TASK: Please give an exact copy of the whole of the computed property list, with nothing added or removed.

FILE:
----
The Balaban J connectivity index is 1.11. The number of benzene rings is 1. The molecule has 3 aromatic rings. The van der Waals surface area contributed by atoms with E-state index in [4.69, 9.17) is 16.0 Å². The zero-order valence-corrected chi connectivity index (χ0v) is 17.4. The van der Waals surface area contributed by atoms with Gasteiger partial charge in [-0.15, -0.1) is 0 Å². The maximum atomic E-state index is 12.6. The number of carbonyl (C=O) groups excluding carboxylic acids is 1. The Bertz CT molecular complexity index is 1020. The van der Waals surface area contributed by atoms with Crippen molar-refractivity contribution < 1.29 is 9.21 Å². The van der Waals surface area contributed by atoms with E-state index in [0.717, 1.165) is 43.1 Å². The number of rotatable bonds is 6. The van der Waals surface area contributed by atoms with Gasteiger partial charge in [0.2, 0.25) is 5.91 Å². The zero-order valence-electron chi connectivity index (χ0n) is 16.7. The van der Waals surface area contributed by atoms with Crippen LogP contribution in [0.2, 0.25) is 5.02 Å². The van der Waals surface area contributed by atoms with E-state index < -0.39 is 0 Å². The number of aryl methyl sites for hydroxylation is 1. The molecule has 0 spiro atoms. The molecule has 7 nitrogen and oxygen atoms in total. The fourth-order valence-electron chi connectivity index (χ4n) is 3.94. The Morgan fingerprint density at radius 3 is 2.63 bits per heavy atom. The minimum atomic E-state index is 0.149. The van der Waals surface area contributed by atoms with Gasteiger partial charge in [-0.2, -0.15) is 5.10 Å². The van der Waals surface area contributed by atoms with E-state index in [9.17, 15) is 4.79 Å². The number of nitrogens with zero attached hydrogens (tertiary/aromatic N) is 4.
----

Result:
The Balaban J connectivity index is 1.11. The number of benzene rings is 1. The molecule has 3 aromatic rings. The van der Waals surface area contributed by atoms with E-state index in [4.69, 9.17) is 16.0 Å². The zero-order valence-corrected chi connectivity index (χ0v) is 17.4. The van der Waals surface area contributed by atoms with Gasteiger partial charge in [-0.15, -0.1) is 0 Å². The maximum atomic E-state index is 12.6. The number of carbonyl (C=O) groups excluding carboxylic acids is 1. The Bertz CT molecular complexity index is 1020. The van der Waals surface area contributed by atoms with Crippen molar-refractivity contribution < 1.29 is 9.21 Å². The van der Waals surface area contributed by atoms with E-state index in [0.717, 1.165) is 43.1 Å². The number of rotatable bonds is 6. The van der Waals surface area contributed by atoms with Gasteiger partial charge in [0.2, 0.25) is 5.91 Å². The zero-order valence-electron chi connectivity index (χ0n) is 16.7. The van der Waals surface area contributed by atoms with Crippen LogP contribution in [0.2, 0.25) is 5.02 Å². The van der Waals surface area contributed by atoms with E-state index < -0.39 is 0 Å². The number of aryl methyl sites for hydroxylation is 1. The molecule has 0 spiro atoms. The molecule has 7 nitrogen and oxygen atoms in total. The fourth-order valence-electron chi connectivity index (χ4n) is 3.94. The Morgan fingerprint density at radius 3 is 2.63 bits per heavy atom. The minimum atomic E-state index is 0.149. The van der Waals surface area contributed by atoms with Gasteiger partial charge in [-0.2, -0.15) is 5.10 Å². The van der Waals surface area contributed by atoms with E-state index in [9.17, 15) is 4.79 Å². The number of nitrogens with zero attached hydrogens (tertiary/aromatic N) is 4.